The case for rais­ing of a Ma­rine Brigade is gath­er­ing dust in the MoD for the last decade-and-a-half should be ac­ti­vated and the Ma­rine Brigade clubbed with the ICC. Tasks of the IFSC and ICC would com­ple­ment each other in spe­cific sit­u­a­tions. The main dif­fi­culty in es­tab­lish­ing the ISFC will be the re­luc­tance of the or­gan­i­sa­tions and agen­cies presently con­trol­ling them, namely the Ser­vices, the Min­istry of Home Af­fairs (MHA), the Cabi­net Sec­re­tar­iat. How­ever, the ex­er­cise is essen­tial in the present con­text, akin to the ef­forts for in­te­grat­ing the nine ma­jor in­tel­li­gence agen­cies, which is yet to fully take off in face of stiff op­po­si­tion. Diplo­macy and con­ven­tional war by them­selves can­not con­tend with asym­met­ric wars of Pak­istan and China. Con­ven­tional re­sponse to asym­met­ric threats do not work and merely fortress­ing one’s house is no an­swer. We need a well thought out co­or­di­nated proac­tive ap­proach. Es­tab­lish­ment of the ISFC and ICC will be vi­tal steps to­wards this.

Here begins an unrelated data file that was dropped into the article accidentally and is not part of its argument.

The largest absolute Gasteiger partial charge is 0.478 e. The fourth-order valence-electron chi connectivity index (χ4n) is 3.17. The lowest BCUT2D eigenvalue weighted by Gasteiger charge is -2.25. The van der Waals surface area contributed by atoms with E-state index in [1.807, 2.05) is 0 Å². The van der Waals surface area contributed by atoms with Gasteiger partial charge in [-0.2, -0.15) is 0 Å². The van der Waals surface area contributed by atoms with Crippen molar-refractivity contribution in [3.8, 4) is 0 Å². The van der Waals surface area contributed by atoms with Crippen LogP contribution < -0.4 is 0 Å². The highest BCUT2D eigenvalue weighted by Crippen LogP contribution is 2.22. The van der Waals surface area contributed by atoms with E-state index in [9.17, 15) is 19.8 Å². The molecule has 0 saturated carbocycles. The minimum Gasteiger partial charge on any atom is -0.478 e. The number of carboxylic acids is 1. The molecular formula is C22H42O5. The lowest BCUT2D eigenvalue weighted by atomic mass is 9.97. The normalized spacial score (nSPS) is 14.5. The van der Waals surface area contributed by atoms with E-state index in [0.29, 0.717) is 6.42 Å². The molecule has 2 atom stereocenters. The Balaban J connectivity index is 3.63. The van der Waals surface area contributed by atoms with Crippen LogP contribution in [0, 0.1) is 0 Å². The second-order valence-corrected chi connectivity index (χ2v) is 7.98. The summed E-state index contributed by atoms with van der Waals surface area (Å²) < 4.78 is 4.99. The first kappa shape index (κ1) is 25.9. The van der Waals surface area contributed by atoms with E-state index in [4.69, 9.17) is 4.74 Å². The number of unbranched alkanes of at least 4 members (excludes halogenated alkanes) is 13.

Con­ven­tional re­sponse to asym­met­ric threats do not work and merely fortress­ing one’s house is no an­swer. We need a well thought out co­or­di­nated proac­tive ap­proach. Es­tab­lish­ment of the ISFC and ICC will be vi­tal steps to­wards this.

LT GEN­ERAL

P.C. KA­TOCH (RETD)